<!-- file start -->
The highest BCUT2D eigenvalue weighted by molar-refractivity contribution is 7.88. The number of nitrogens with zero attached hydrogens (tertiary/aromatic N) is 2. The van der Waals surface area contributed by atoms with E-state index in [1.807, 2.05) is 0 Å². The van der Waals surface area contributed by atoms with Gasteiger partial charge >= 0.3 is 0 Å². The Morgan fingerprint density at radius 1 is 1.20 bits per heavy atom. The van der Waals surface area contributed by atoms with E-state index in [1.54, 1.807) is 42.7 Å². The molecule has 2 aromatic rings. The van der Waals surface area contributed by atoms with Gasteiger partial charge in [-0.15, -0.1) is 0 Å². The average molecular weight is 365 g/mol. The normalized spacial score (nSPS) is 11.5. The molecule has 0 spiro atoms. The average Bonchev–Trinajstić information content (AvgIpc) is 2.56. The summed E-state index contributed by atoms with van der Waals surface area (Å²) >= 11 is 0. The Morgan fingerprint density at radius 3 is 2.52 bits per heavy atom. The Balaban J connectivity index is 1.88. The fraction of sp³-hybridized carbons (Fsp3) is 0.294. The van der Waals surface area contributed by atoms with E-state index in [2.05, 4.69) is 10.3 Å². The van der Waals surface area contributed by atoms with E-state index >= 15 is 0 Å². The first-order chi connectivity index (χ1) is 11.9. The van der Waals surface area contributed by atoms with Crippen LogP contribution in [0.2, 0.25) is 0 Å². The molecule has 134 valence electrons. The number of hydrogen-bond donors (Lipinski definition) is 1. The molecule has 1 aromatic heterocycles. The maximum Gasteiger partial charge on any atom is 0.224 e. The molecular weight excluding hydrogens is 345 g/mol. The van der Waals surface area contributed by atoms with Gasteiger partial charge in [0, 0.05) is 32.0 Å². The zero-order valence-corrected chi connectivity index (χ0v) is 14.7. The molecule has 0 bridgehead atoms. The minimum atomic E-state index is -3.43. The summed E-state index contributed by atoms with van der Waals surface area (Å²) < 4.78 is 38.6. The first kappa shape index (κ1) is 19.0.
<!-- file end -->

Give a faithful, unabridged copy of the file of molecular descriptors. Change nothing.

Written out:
The highest BCUT2D eigenvalue weighted by molar-refractivity contribution is 7.88. The number of nitrogens with zero attached hydrogens (tertiary/aromatic N) is 2. The van der Waals surface area contributed by atoms with E-state index in [1.807, 2.05) is 0 Å². The van der Waals surface area contributed by atoms with Gasteiger partial charge >= 0.3 is 0 Å². The Morgan fingerprint density at radius 1 is 1.20 bits per heavy atom. The van der Waals surface area contributed by atoms with E-state index in [1.54, 1.807) is 42.7 Å². The molecule has 2 aromatic rings. The van der Waals surface area contributed by atoms with Gasteiger partial charge in [-0.15, -0.1) is 0 Å². The average molecular weight is 365 g/mol. The normalized spacial score (nSPS) is 11.5. The molecule has 0 spiro atoms. The average Bonchev–Trinajstić information content (AvgIpc) is 2.56. The summed E-state index contributed by atoms with van der Waals surface area (Å²) >= 11 is 0. The Morgan fingerprint density at radius 3 is 2.52 bits per heavy atom. The Balaban J connectivity index is 1.88. The fraction of sp³-hybridized carbons (Fsp3) is 0.294. The van der Waals surface area contributed by atoms with E-state index in [2.05, 4.69) is 10.3 Å². The van der Waals surface area contributed by atoms with E-state index >= 15 is 0 Å². The first-order chi connectivity index (χ1) is 11.9. The van der Waals surface area contributed by atoms with Crippen LogP contribution in [0.2, 0.25) is 0 Å². The molecule has 134 valence electrons. The number of hydrogen-bond donors (Lipinski definition) is 1. The molecule has 1 aromatic heterocycles. The maximum Gasteiger partial charge on any atom is 0.224 e. The molecular weight excluding hydrogens is 345 g/mol. The van der Waals surface area contributed by atoms with Gasteiger partial charge in [0, 0.05) is 32.0 Å². The zero-order valence-corrected chi connectivity index (χ0v) is 14.7. The molecule has 0 bridgehead atoms. The minimum atomic E-state index is -3.43. The summed E-state index contributed by atoms with van der Waals surface area (Å²) < 4.78 is 38.6. The first kappa shape index (κ1) is 19.0.